Briefly can you introduce yourself?
I was born in Rwanda but raised in Uganda. My parents were the late John Nkubana and Mary Nyirabahire. I am the ninth born in a family of four girls and six boys.
I went to Kajawo Primary school followed by Bweranyangi Girl’s Senior Secondary School. After I started my professional life I did hotel management but after a short period of time I had to follow my passion, which was art.
When I came back in 1994 I started working in Hotel Kiyovu. I would see many ladies who would come with baskets and exchange them for food. The hotel would sell these baskets and give the ladies the money. When the hotel was privatized that small business was no more. I ended up making this business my own with my sister Joy Ndungutse.
What was your childhood dream and are you living it?
As a child living in a refugee camp where even getting what to eat on a daily basis was an issue, I had no dream in particular. But to some extent I wanted to see myself being a future leader. Now, here I am. An entrepreneur and leader of sorts.
Both my parents never attended school but my father was such a hard working, courageous, God fearing man. He used to tell us if you have the passion you can be a successful person in life. The same applied to my mother. I remember she used to teach us how to make baskets and other traditional trinkets as a means of reminding us of our origin.
When did you start Gahaya Links and what does it aim to do?
After losing the job I had at Hotel Kiyovu I saw how women suffered to get money to support their families by weaving baskets. When I saw that I could join this business, I realized that the loss of my job as a blessing in disguise.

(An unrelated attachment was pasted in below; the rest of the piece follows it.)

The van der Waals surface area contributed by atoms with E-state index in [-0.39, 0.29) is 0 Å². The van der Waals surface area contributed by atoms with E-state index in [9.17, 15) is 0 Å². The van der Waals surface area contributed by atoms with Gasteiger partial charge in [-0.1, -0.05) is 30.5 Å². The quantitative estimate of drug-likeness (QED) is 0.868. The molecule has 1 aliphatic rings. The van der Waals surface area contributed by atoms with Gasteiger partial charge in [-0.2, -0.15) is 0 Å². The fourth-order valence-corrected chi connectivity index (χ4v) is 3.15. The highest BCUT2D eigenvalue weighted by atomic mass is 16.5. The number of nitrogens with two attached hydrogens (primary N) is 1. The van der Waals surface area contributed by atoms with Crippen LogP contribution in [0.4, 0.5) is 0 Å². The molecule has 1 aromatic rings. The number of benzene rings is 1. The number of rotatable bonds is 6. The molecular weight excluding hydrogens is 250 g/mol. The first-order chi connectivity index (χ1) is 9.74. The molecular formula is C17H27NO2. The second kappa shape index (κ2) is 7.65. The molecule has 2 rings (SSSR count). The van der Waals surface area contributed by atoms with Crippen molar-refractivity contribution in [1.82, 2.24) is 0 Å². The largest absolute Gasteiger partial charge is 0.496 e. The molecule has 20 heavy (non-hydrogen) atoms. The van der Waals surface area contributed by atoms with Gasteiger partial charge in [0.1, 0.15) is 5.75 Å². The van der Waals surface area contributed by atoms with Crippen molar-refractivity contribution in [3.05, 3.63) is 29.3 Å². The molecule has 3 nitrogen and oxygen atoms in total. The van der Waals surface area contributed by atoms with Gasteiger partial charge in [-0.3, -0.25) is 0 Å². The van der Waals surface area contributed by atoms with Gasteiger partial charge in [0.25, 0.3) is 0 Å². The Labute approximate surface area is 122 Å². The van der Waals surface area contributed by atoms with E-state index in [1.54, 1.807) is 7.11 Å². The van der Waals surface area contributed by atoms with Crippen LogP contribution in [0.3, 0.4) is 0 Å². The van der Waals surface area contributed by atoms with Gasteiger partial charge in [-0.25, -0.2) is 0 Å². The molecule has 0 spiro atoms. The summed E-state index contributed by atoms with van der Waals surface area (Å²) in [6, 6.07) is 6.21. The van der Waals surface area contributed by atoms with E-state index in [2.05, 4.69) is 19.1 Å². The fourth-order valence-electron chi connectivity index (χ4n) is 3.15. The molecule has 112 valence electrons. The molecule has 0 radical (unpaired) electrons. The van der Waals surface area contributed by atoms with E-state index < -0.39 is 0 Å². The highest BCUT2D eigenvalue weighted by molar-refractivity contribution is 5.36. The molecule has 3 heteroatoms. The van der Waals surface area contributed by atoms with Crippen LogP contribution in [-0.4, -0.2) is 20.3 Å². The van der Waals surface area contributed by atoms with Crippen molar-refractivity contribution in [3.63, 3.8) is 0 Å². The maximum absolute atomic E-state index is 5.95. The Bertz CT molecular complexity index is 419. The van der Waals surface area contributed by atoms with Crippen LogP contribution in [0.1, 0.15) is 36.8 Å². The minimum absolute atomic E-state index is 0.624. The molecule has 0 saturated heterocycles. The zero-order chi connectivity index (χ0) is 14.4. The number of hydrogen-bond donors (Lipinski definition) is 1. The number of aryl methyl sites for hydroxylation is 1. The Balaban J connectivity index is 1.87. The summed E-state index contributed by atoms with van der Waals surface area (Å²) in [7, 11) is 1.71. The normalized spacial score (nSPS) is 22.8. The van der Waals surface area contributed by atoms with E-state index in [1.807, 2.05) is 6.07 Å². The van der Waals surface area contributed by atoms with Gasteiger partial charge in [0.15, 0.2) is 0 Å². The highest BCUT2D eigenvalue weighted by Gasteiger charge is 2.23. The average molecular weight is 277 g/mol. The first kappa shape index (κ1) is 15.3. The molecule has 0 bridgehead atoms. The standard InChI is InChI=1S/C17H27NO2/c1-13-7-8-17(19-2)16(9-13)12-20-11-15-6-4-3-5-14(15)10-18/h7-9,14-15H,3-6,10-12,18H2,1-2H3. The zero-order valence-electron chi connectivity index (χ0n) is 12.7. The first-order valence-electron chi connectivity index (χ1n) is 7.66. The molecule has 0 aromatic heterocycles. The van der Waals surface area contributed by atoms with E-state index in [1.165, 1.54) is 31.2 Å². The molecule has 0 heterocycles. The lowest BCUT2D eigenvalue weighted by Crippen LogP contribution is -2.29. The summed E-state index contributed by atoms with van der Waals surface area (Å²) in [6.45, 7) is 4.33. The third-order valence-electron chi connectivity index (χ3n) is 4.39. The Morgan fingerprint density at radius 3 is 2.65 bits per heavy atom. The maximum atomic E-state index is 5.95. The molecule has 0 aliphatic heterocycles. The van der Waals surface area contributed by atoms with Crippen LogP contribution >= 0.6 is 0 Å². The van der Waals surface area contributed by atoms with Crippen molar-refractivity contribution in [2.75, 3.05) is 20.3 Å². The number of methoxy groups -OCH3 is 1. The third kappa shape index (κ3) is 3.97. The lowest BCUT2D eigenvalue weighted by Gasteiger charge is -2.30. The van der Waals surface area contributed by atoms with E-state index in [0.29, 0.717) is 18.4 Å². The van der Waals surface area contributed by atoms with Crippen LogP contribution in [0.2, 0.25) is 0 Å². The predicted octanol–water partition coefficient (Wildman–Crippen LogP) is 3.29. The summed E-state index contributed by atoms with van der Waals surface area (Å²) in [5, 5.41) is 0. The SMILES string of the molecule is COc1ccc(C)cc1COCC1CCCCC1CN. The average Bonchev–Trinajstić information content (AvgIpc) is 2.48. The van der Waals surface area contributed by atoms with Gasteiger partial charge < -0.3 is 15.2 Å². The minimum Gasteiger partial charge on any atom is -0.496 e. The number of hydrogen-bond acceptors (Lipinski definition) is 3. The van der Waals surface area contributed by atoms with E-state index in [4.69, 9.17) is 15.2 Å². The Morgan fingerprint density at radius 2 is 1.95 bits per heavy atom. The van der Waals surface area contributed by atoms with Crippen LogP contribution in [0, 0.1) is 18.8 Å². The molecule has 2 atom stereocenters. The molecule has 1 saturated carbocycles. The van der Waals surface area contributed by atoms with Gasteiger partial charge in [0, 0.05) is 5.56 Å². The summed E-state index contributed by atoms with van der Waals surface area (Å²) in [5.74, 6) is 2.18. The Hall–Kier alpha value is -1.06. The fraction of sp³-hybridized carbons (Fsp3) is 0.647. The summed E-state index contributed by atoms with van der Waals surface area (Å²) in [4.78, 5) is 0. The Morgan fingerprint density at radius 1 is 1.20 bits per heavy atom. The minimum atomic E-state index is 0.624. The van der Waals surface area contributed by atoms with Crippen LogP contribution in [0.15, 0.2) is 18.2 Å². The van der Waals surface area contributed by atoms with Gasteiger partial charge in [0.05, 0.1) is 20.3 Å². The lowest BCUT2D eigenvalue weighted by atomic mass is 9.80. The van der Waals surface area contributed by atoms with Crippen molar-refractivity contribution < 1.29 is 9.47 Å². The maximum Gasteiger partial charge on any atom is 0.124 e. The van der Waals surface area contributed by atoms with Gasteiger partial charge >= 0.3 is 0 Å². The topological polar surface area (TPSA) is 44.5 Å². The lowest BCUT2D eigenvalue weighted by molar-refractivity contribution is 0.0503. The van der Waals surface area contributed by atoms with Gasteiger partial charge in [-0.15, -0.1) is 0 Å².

Together with my sister we thought of this business and brought together all that we had saved in 1996. Gahaya Links aims at transforming people’s lives through doing business.
Does the position you are holding making any impact in your life?
I learnt how to be a satisfactory single mother and to appreciate who and what I am. This job has exposed me to many challenges and opportunities at the same time and above all I have learnt the difference between being a refugee and being a citizen of a country.
What are some of the challenges you meet on a day to day basis?
There are large numbers of people who are still knocking on the door looking for jobs but, given the market that we have currently, it’s still a challenge. There some men who don’t believe that their wives can stay at work the whole day. Another challenge was the post-conflict issues between Genocide survivors and women whose husbands are imprisoned for their involvement in the Genocide. But as time goes thing are becoming better.
What do you think are the major challenges to women in the business sector?
They major challenge is when you are not able to identify the products that are needed on the market. Another challenge for women in Rwanda is that they still need exposure beyond our borders.
What advices would you give to Rwanda women?
They should know what they are best at rather than seeing what others are doing. They need to know who are their competitors and clients are, and give their customers good value for their money.
What is you marital status?
I am a single mother with five children and other many orphans I am caring for.
How do you spend your leisure time?
Because of my working condition, I don’t have much time for leisure. But Sunday is the day that I dedicate to God and the other little time I have I give to my last born, friends, family and also attend some functions.
What are your future plans?
We are putting up a big factory that will reduce the number of unemployed men and women who are talented in art. We started by doing only baskets but we are going beyond one product.